This paper describes a witnessing procedure based on a review of procedure based on a review of experience acquired during cement band logging operations by ARTEP (French Petroleum Research Association) Petroleum Research Association) members. The aim is to provide an answer, on the wellsite, to the following two questions: - are the anomalies observed on cement logs genuine and significant ? - if so, what are the chances of success of any remedial action ? The described operational procedures and standard presentation have now been successfully implemented in hundreds of cases where the Oil Company witness has been helped in the interpretation of a CBL/VDL or a CET to determine the potential risk of a leaking barrier. The paper also highlights the cash savings linked to sound log quality control, when one pays exclusively for qualified and pays exclusively for qualified and reliable data. Some case histories of insufficiently studied cement bond logs are presented.
Logging companies are not held responsible for any interpretation of data recorded with their own equipment. In terms of cement evaluation, this attitude is taken for granted, mainly because this logging is an acoustic, non destructive technique whereas cementing a well is primarily hydraulic (to prevent fluid primarily hydraulic (to prevent fluid communication between two zones). The fact that the witness belongs to the Drilling department and is not familiar with logging services which will be eventually charged to the Geology department contributes to this lack of coherence. This situation may partially explain the lack of partially explain the lack of confidence shown by the Oil Companies in this service. The CBL/VDL/GR/CCL is perhaps not dead yet because it is also valid for correlation before shooting, and for environmental reasons a well cannot be abandoned without running one. As it is still going to be run, it must be made to tell us more, faster. Cement evaluation is the only logging service where a decision has to be taken just after data acquisition. As very little data post-processing is involved to decide whether the pipe-to-formation bonding complies with the pipe-to-formation bonding complies with the sealing requirements, the log is first and foremost visual. This means that a strict operational procedure and unique log presentation must be observed, which is adapted to most cases.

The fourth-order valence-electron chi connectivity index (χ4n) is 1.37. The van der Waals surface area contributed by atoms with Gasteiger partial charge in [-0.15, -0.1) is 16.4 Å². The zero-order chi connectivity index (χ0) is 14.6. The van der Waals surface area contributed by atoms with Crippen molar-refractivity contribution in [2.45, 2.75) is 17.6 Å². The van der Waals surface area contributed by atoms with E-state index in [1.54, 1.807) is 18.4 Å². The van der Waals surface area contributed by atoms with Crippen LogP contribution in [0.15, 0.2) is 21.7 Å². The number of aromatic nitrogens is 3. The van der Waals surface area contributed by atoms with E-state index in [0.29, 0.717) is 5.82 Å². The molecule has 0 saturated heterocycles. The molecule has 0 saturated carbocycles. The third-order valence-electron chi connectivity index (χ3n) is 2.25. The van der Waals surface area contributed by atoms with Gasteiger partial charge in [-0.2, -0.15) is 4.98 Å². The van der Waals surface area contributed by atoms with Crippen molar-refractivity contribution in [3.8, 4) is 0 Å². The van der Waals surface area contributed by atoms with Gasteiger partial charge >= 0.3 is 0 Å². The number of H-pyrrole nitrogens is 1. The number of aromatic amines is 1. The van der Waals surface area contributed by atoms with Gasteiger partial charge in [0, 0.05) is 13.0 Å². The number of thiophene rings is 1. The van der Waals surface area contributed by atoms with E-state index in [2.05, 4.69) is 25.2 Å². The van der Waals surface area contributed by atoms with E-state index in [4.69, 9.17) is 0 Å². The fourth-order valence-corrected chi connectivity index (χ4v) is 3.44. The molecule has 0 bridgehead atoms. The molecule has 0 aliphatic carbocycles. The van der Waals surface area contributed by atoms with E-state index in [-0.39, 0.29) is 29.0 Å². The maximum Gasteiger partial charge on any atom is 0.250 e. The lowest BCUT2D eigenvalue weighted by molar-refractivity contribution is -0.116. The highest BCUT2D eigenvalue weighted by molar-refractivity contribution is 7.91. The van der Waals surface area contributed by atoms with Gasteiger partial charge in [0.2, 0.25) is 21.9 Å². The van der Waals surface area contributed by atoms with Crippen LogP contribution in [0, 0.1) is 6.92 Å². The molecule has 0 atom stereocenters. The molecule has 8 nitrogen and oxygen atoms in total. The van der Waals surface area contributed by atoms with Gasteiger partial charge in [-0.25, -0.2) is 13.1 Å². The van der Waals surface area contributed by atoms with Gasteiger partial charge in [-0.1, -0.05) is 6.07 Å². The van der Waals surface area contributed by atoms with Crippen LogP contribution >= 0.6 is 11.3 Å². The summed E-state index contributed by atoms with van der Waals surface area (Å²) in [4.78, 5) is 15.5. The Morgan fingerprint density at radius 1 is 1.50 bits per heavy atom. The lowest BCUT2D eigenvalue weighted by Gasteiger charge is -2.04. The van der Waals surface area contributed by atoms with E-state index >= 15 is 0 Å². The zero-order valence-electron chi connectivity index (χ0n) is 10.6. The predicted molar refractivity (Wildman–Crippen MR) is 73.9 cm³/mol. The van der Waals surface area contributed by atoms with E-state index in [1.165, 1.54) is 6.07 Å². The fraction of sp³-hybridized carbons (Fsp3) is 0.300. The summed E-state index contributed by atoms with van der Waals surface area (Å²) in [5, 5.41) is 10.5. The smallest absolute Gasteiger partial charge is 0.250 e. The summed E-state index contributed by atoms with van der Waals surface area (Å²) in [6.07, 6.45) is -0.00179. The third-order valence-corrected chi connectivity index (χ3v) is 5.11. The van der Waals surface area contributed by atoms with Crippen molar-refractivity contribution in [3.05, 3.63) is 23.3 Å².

Dual signal detection (using fixed and floating gates) is always recommended. The fixed gate detection (To delay) allows one to read an accurate amplitude in the 0-10 mV range where the good bond cut-off is expected. See Fig. 1. The floating gate detection (Tx) helps to check which acoustic peak has been measured: amplitude and transit time are read for the same peak, which is important for instance in case of fast formations (tight formations whose velocity is faster than steel). See Fig. 2. Throughout the log, the smallest amplitude of the two detections will be considered although the Tx amplitude is only qualitative in fast formations and does not guarantee a good bond. Microannulus disappearing with adequate pressure, CBL/VDL is run under pressure and this pressure is different for each job.